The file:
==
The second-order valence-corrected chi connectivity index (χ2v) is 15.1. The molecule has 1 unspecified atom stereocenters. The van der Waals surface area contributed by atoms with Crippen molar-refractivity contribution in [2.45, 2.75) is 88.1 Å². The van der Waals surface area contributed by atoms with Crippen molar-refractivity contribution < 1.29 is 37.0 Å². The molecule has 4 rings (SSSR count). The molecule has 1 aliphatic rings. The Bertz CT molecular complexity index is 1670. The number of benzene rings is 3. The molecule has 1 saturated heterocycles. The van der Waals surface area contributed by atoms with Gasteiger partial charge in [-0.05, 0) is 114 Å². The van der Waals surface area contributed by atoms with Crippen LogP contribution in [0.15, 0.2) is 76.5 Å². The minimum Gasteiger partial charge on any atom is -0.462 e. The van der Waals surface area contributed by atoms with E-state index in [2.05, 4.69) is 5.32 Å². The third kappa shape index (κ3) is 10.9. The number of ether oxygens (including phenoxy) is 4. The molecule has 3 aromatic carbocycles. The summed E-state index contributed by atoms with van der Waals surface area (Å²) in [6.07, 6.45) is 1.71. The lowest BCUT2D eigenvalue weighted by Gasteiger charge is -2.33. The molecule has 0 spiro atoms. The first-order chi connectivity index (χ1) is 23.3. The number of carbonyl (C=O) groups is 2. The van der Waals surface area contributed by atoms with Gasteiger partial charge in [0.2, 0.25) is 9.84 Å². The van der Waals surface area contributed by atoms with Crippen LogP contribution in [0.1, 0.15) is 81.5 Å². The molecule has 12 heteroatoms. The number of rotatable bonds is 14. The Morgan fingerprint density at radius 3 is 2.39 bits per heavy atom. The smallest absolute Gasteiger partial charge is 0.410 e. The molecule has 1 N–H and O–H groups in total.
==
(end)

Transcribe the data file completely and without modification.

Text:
The second-order valence-corrected chi connectivity index (χ2v) is 15.1. The molecule has 1 unspecified atom stereocenters. The van der Waals surface area contributed by atoms with Crippen molar-refractivity contribution in [2.45, 2.75) is 88.1 Å². The van der Waals surface area contributed by atoms with Crippen molar-refractivity contribution < 1.29 is 37.0 Å². The molecule has 4 rings (SSSR count). The molecule has 1 aliphatic rings. The Bertz CT molecular complexity index is 1670. The number of benzene rings is 3. The molecule has 1 saturated heterocycles. The van der Waals surface area contributed by atoms with Gasteiger partial charge in [-0.05, 0) is 114 Å². The van der Waals surface area contributed by atoms with Crippen LogP contribution in [0.15, 0.2) is 76.5 Å². The minimum Gasteiger partial charge on any atom is -0.462 e. The van der Waals surface area contributed by atoms with E-state index in [2.05, 4.69) is 5.32 Å². The third kappa shape index (κ3) is 10.9. The number of ether oxygens (including phenoxy) is 4. The molecule has 3 aromatic carbocycles. The summed E-state index contributed by atoms with van der Waals surface area (Å²) in [6.07, 6.45) is 1.71. The lowest BCUT2D eigenvalue weighted by Gasteiger charge is -2.33. The molecule has 0 spiro atoms. The first-order chi connectivity index (χ1) is 23.3. The number of carbonyl (C=O) groups is 2. The van der Waals surface area contributed by atoms with Gasteiger partial charge in [0.2, 0.25) is 9.84 Å². The van der Waals surface area contributed by atoms with Crippen LogP contribution in [0.1, 0.15) is 81.5 Å². The molecule has 12 heteroatoms. The number of rotatable bonds is 14. The Morgan fingerprint density at radius 3 is 2.39 bits per heavy atom. The smallest absolute Gasteiger partial charge is 0.410 e. The molecule has 1 N–H and O–H groups in total.